Vancouverites will have less air access to New York’s John F. Kennedy International Airport as of March 27, 2020, when Cathay Pacific stops flying there out of Vancouver International Airport.
The airline told Business in Vancouver in an email that the changes were "to ensure the most efficient aircraft deployment and scheduling."
The Hong Kong-based carrier has flown out of its home base to Vancouver since 1983, and it added flights between Vancouver and New York in 1996. At the time, the route carried the airline’s only flights to the Big Apple.
Cathay Pacific then launched non-stop flights between Hong Kong and New York in 2004, and currently operates 21 flights per week on that route. The success of that route has prompted the airline, once the Vancouver-New York route stops, to add four additional non-stop flights per week between Hong Kong and New York.
Other news is that the airline next April will reduce the frequency of its Hong Kong-Vancouver flights to 14 per week, down from the current 17 per week. Cathay Pacific had bumped up its flight-frequency to Vancouver to 17 times per week, up from 14 times per week, in March 2017, when it started flying A350 planes.
“The operating aircraft on the flights will be up-gauged to a higher-capacity Boeing 777-300ER,” Cathay Pacific told BIV. Using larger planes on the route means that total capacity will remain similar. Cathay Pacific called the Vancouver route "vital" in its email.
The company has yet to post news about its changes on its website.
Vancouver International Airport CEO Craig Richmond told BIV on Sept. 12 that he is disappointed that Cathay will no longer fly to New York out of his airport.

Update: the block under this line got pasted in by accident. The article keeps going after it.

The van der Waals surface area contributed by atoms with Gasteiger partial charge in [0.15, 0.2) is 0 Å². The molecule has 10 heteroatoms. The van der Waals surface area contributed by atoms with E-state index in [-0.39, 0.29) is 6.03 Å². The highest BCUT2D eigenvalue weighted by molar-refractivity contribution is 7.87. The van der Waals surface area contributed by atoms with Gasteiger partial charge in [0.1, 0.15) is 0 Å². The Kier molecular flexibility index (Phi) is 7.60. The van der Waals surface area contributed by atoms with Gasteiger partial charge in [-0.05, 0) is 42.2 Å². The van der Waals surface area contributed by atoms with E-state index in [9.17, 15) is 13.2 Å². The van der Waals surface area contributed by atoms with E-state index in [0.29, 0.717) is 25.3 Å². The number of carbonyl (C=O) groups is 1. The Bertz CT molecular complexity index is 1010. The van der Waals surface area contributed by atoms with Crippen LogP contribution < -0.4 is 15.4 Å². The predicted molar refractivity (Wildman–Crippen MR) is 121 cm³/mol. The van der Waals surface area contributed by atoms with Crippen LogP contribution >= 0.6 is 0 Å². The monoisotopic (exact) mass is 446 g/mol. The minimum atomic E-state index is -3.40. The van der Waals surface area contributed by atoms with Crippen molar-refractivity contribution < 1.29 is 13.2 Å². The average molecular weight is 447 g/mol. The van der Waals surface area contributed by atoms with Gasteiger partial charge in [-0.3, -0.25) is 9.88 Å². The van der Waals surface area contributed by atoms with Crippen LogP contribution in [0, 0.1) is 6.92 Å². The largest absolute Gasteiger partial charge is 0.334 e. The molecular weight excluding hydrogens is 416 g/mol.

“You don’t like to lose any flight,” he said. “I’ve taken that flight myself. It’s very popular with a lot of Vancouverites. The fact is the airline decided they’re not making enough money and they’re going to redeploy those aircraft. We would do everything we can to try to convince them if it is possible to not pull that flight, but, honestly, I haven’t had a chance to talk to Cathay. We just found out about it two days ago.”
Richmond said that the good news about flight routings out of his airport is that there are likely to be some new routes to announce soon.
“We are expecting a couple of new ones,” he said. “I can’t tell you exactly what they are — possibly inter-continental. We would have more new routes within the U.S., I think, if it weren’t for the 737-Max issue.”
More than 500 737-Max jets made by Boeing Co. and operated by several dozen airlines around the world have sat idle for the last six months following safety warnings and declarations by national governments that the planes are not allowed to fly in their airspace.
Those actions followed two major accidents:
•the Ethiopian Airlines Flight 302 crash that killed all 157 people on board on March 10
•the Lion Air Flight 610 crash that killed all 189 people on board on Oct. 29 last year.
“It has thrown all the airline schedules into a tizzy in Canada and the U.S.,” Richmond said. “We were very close to getting some new flights to go to the east coast, and now they don’t have the airplanes.”